In addition, our restated certificate of incorporation and our amended and restated bylaws provide that the Court of Chancery of the State of Delaware will be the exclusive forum for: any derivative action or proceeding brought on our behalf; any action asserting a breach of fiduciary duty; any action asserting a claim against us arising pursuant to the Delaware General
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Corporation Law, our restated certificate of incorporation or our amended and restated bylaws; or any action asserting a claim against us that is governed by the internal affairs doctrine. Our restated certificate of incorporation and our amended and restated bylaws provide that unless we consent in writing to the selection of an alternative forum, the federal district courts of the U.S. shall be the exclusive forum for the resolution of any complaint asserting a cause of action arising under the Securities Act. These choice of forum provisions may limit a stockholder’s ability to bring a claim in a judicial forum that it finds favorable for disputes with us or any of our directors, officers, or other employees, which thereby may discourage lawsuits with respect to such claims. Alternatively, if a court were to find the choice of forum provision contained in our restated certificate of incorporation and our amended and restated bylaws to be inapplicable or unenforceable in an action, we may incur additional costs associated with resolving such action in other jurisdictions, which could harm our business, our operating results, and our financial condition.
Moreover, Section 203 of the Delaware General Corporation Law may discourage, delay, or prevent a change in control of our Company. Section 203 imposes certain restrictions on mergers, business combinations, and other transactions between us and holders of 15% or more of our common stock.
Increased scrutiny regarding ESG practices and disclosures could result in additional costs and adversely impact our business, brand and reputation.
Like many companies, we face increased scrutiny relating to our Environmental, Social and Governance (“ESG”) practices and disclosures. Investors are increasingly using ESG screening criteria in making investment decisions. Our disclosures on these matters or a failure to satisfy evolving stakeholder expectations for ESG practices and reporting may harm our brand and reputation and impact employee retention and our access to capital. In addition, our failure, or perceived failure, to pursue or fulfill our goals, targets, and objectives or to satisfy various reporting standards, could expose us to government enforcement actions and private litigation.
Our ability to achieve any ESG goal, target, or objective, is subject to numerous risks, many of which are outside of our control. Examples of such risks include the availability and cost of technologies and products, evolving regulatory requirements affecting ESG standards or disclosures, our ability to recruit, develop, and retain diverse talent in our labor markets, and our ability to develop and maintain reporting processes and controls that comply with evolving standards for identifying, measuring and reporting ESG metrics. As ESG stakeholder expectations, reporting standards, and disclosure requirements continue to develop, we may incur increasing costs related to ESG monitoring and reporting.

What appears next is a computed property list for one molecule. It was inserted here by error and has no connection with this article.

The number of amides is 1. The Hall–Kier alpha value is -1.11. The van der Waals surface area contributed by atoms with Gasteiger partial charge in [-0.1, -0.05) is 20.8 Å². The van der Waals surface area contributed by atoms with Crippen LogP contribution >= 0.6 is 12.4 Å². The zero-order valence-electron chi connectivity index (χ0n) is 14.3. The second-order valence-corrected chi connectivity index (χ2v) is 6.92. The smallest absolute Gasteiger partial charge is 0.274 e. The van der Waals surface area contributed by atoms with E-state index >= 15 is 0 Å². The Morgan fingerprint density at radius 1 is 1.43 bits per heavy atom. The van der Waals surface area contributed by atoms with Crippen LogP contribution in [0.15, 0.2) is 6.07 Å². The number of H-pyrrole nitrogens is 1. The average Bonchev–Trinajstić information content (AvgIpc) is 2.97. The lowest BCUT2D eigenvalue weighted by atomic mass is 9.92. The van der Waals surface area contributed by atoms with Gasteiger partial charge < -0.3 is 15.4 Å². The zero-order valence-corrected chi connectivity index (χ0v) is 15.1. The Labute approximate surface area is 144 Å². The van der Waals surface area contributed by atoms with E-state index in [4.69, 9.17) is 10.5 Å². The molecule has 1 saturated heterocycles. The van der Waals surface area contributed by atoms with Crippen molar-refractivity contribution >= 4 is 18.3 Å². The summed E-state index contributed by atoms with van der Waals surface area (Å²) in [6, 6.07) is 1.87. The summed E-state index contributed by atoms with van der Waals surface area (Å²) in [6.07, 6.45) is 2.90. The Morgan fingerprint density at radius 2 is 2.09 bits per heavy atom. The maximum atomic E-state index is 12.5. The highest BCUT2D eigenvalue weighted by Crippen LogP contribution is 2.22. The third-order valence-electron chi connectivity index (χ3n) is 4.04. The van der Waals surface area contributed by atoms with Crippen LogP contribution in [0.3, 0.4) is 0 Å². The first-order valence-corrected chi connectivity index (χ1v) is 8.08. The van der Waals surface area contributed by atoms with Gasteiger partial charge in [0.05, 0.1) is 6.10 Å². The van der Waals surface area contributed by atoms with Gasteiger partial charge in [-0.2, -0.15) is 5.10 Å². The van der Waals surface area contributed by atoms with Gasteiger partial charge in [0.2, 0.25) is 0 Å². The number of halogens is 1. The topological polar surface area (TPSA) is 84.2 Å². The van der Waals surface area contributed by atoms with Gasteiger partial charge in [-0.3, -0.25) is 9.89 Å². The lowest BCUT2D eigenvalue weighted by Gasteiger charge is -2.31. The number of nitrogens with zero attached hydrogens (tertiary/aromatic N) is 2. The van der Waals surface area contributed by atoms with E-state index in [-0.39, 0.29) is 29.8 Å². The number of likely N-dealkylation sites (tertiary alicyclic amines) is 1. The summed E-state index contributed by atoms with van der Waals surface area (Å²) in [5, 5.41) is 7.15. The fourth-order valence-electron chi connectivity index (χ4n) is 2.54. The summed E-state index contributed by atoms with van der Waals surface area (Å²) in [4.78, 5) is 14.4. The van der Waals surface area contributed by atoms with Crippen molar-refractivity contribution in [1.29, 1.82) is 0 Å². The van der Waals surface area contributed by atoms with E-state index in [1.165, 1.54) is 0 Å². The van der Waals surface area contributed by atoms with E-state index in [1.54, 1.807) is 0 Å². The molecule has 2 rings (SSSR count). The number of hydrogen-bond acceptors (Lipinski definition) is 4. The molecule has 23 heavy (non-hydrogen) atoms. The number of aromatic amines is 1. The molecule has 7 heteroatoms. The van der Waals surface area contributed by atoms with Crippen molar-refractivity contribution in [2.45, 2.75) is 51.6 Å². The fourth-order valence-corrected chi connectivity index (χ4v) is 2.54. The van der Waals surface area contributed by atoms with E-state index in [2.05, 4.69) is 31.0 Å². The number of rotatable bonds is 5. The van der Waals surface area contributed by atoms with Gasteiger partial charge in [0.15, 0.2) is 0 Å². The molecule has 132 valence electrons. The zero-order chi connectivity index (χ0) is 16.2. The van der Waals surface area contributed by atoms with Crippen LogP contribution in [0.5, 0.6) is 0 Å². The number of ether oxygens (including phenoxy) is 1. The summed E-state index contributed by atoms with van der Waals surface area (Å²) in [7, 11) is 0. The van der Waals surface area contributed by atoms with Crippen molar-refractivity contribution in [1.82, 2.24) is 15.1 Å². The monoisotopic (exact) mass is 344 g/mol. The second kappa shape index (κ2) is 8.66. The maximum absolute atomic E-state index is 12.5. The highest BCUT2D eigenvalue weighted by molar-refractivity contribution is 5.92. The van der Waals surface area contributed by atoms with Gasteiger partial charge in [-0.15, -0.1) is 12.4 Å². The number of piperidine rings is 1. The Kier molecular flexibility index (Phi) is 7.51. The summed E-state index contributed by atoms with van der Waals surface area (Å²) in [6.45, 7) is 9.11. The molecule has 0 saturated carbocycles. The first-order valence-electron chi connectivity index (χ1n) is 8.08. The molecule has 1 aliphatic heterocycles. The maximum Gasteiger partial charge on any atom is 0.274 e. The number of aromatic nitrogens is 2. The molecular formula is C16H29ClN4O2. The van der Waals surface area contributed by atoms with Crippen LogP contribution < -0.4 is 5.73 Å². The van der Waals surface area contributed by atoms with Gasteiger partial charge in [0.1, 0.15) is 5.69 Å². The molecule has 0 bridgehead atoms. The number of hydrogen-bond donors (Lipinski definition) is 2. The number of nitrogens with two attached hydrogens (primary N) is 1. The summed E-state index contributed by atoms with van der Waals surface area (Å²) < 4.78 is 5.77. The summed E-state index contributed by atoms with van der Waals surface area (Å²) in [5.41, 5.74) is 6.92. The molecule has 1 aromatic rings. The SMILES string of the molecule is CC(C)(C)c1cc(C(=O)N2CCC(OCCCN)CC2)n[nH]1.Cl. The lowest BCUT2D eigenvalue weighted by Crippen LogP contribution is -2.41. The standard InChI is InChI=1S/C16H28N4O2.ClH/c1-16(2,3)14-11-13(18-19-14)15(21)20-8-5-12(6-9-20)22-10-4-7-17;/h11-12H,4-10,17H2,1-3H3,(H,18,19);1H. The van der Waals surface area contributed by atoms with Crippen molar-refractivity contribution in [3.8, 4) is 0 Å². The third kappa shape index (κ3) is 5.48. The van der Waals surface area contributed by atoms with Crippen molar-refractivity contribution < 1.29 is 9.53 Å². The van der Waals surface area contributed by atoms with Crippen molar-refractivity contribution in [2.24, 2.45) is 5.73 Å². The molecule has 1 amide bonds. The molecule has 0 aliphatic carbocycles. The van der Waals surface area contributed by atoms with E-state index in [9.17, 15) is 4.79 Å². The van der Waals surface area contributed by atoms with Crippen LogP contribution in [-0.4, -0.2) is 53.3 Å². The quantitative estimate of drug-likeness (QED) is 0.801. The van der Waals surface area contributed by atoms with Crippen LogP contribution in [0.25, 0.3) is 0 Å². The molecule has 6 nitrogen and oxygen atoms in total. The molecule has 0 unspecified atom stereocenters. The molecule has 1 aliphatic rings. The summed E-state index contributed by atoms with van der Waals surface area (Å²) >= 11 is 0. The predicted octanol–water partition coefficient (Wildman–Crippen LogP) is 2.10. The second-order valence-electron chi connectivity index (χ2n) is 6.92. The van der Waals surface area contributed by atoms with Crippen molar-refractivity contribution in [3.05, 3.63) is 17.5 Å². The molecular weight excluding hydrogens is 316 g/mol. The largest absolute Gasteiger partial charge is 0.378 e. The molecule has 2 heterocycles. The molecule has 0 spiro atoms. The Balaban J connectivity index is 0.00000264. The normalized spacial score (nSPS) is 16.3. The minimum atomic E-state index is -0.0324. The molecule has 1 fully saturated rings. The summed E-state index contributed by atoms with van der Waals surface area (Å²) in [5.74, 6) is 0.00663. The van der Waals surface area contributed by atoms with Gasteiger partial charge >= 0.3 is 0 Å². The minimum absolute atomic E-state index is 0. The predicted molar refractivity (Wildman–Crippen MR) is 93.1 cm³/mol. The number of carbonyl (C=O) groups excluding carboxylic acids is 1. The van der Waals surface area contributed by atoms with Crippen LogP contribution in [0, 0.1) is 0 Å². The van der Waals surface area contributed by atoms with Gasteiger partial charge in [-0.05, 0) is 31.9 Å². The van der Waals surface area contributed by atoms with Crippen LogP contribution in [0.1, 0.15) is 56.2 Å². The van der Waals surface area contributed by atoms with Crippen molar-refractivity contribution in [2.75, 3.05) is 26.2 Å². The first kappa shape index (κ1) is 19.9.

ITEM 1B — UNRESOLVED STAFF COMMENTS
None.

ITEM 1C — CYBERSECURITY
Cybersecurity Risk Management and Strategy
We have developed and implemented a cybersecurity risk management program designed to assess, identify, and manage risks from potential unauthorized occurrences on or through our information technology systems that may result in adverse effects on the confidentiality, integrity, or availability of our information technology systems or any information residing therein. Our cybersecurity risk management program includes a cybersecurity incident response plan.
We design and assess our program based on the Center for Internet Security (“CIS”) 18 Framework. This does not imply that we meet any particular technical standards, specifications, or requirements, only that we use the CIS 18 Framework as a guide to help us identify, assess, and manage cybersecurity risks relevant to our business.
Our cybersecurity risk management program is integrated into our overall enterprise risk management program, and shares common methodologies, reporting channels and governance processes that apply across the enterprise risk management program to other legal, compliance, strategic, operational, and financial risk areas.
Our cybersecurity risk management program includes:
Periodic risk assessments are designed to help identify material cybersecurity risks to our critical systems, information, products, services, and our broader enterprise IT environment.
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A security team principally responsible for managing our cybersecurity risk assessment processes, security controls, and response to cybersecurity incidents.
The use of external service providers, where appropriate, to assess, test, or otherwise assist with aspects of our security controls.
Our Internal Audit department which monitors certain IT systems controls that are integrated into our larger Sarbanes-Oxley control environment.
Periodic cybersecurity awareness training for our employees and contractors with access to our information technology systems.
A cybersecurity incident response plan that includes procedures for responding to cybersecurity incidents, including incidents that could be indicators of attack against availability, integrity and confidentiality of information systems.